French Prime Minister &to=http:// english.pravda.ru/politics/2002/10/18/38379.html ' target=_blank>Jean-Pierre Raffarin said on Wednesday the outcome of Sunday's referendum on the European Union constitution was still in the balance and urged voters not to use the vote to punish the government.
Opinion polls show opponents of the treaty are in the lead before Sunday's ballot and that many voters want to use it to show discontent with the conservative government's economic policies and high unemployment.
A French rejection of the constitution could kill the new charter, undermining France's role in the 25-member bloc and causing a crisis of confidence in the EU that delays integration and causes jitters on &to=http:// english.pravda.ru/mailbox/22/101/398/13335_bank.html ' target=_blank>financial markets.
The uncertainty hanging over the French referendum was in stark contrast to Austria, which quietly completed ratification with a vote in the upper house of parliament on Wednesday, informs Reuters.
With the French looking increasingly likely to vote No in this weekend's referendum on the European constitution, one of France's most influential businessmen has warned that European competitiveness would be set back "10 years" if the treaty were rejected.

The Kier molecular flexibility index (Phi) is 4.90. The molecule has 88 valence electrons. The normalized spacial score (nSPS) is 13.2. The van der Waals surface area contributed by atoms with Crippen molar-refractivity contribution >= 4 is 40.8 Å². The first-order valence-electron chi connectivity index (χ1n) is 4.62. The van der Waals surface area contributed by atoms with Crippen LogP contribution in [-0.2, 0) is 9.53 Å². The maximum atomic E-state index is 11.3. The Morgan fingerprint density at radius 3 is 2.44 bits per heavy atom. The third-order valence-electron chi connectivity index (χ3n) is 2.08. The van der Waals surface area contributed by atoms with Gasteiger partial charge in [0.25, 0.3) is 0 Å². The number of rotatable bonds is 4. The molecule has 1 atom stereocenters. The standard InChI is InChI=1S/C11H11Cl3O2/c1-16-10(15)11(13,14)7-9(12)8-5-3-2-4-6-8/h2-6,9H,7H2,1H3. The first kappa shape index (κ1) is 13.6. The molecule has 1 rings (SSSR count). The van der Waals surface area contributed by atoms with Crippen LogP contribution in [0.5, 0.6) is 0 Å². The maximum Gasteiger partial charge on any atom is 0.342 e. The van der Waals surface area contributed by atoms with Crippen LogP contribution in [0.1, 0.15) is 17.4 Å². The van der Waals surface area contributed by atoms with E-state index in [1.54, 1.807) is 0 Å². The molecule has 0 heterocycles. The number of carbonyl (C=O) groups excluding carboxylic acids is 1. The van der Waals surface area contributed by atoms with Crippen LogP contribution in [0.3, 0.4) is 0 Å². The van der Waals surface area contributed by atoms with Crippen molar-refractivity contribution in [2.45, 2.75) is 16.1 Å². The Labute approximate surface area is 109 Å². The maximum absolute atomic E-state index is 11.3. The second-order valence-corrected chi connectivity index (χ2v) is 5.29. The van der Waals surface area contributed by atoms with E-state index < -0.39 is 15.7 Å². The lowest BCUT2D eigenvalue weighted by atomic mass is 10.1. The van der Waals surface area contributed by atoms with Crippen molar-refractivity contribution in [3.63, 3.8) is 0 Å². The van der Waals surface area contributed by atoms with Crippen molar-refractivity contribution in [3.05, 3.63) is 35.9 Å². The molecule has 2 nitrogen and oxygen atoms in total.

Claude Bйbйar, supervisory board chairman of French insurer Axa and head of the powerful Institut Montaigne business think-tank, painted a surprisingly pessimistic picture of how a No vote would hurt business by slowing the pace of reform, both in France and the rest of Europe.
Confirming his reputation as someone not afraid to express his opinion on all areas of public life, Mr Bйbйar condemned the "conservatism" of France's ruling politicians and questioned the government's decision to put the constitution up to a referendum in the first place.
"It will be very bad for European companies," said Mr Bйbйar, known as the godfather of French capitalism, in an interview with the Financial Times. "We will be weaker and so unable to do the reforms which are necessary. It will be more a shock in the medium term."